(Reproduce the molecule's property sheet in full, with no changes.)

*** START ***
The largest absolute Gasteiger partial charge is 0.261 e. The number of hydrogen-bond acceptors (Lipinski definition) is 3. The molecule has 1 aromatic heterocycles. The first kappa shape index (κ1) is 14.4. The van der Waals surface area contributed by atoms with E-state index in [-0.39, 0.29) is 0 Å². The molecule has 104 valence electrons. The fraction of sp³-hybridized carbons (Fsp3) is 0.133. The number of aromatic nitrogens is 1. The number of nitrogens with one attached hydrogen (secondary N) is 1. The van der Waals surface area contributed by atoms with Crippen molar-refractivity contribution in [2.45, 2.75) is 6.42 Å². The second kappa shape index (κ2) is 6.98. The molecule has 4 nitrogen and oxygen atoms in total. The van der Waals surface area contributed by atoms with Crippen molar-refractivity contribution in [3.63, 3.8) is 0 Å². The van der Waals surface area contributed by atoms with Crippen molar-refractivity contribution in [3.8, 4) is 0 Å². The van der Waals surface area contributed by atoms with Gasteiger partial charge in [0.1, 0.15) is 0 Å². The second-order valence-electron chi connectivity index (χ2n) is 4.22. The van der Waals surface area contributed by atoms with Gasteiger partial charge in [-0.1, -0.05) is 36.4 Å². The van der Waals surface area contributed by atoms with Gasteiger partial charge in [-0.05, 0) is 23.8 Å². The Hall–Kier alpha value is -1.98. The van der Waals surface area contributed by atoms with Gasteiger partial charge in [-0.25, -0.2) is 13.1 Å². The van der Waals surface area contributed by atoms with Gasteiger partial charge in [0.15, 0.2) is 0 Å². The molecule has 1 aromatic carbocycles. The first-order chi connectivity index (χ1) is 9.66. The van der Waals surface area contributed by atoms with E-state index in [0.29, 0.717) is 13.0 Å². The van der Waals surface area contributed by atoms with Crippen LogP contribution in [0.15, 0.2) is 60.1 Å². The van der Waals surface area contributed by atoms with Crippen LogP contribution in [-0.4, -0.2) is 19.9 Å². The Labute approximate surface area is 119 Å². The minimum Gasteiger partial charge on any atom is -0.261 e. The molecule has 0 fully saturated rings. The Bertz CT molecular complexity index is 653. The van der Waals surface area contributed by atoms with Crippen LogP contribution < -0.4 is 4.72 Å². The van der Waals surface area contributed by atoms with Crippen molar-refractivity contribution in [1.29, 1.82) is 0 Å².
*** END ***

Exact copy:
The largest absolute Gasteiger partial charge is 0.261 e. The number of hydrogen-bond acceptors (Lipinski definition) is 3. The molecule has 1 aromatic heterocycles. The first kappa shape index (κ1) is 14.4. The van der Waals surface area contributed by atoms with E-state index in [-0.39, 0.29) is 0 Å². The molecule has 104 valence electrons. The fraction of sp³-hybridized carbons (Fsp3) is 0.133. The number of aromatic nitrogens is 1. The number of nitrogens with one attached hydrogen (secondary N) is 1. The van der Waals surface area contributed by atoms with Crippen molar-refractivity contribution in [2.45, 2.75) is 6.42 Å². The second kappa shape index (κ2) is 6.98. The molecule has 4 nitrogen and oxygen atoms in total. The van der Waals surface area contributed by atoms with Crippen molar-refractivity contribution in [3.63, 3.8) is 0 Å². The van der Waals surface area contributed by atoms with Crippen molar-refractivity contribution in [3.8, 4) is 0 Å². The van der Waals surface area contributed by atoms with Gasteiger partial charge in [0.1, 0.15) is 0 Å². The second-order valence-electron chi connectivity index (χ2n) is 4.22. The van der Waals surface area contributed by atoms with Gasteiger partial charge in [-0.1, -0.05) is 36.4 Å². The van der Waals surface area contributed by atoms with Gasteiger partial charge in [-0.05, 0) is 23.8 Å². The Hall–Kier alpha value is -1.98. The van der Waals surface area contributed by atoms with Gasteiger partial charge in [-0.25, -0.2) is 13.1 Å². The van der Waals surface area contributed by atoms with Gasteiger partial charge in [0.15, 0.2) is 0 Å². The molecule has 1 aromatic carbocycles. The first-order chi connectivity index (χ1) is 9.66. The van der Waals surface area contributed by atoms with E-state index in [0.29, 0.717) is 13.0 Å². The van der Waals surface area contributed by atoms with Crippen LogP contribution in [0.15, 0.2) is 60.1 Å². The van der Waals surface area contributed by atoms with Crippen LogP contribution in [-0.4, -0.2) is 19.9 Å². The Labute approximate surface area is 119 Å². The minimum Gasteiger partial charge on any atom is -0.261 e. The molecule has 0 fully saturated rings. The Bertz CT molecular complexity index is 653. The van der Waals surface area contributed by atoms with Crippen LogP contribution < -0.4 is 4.72 Å². The van der Waals surface area contributed by atoms with Crippen molar-refractivity contribution in [1.29, 1.82) is 0 Å².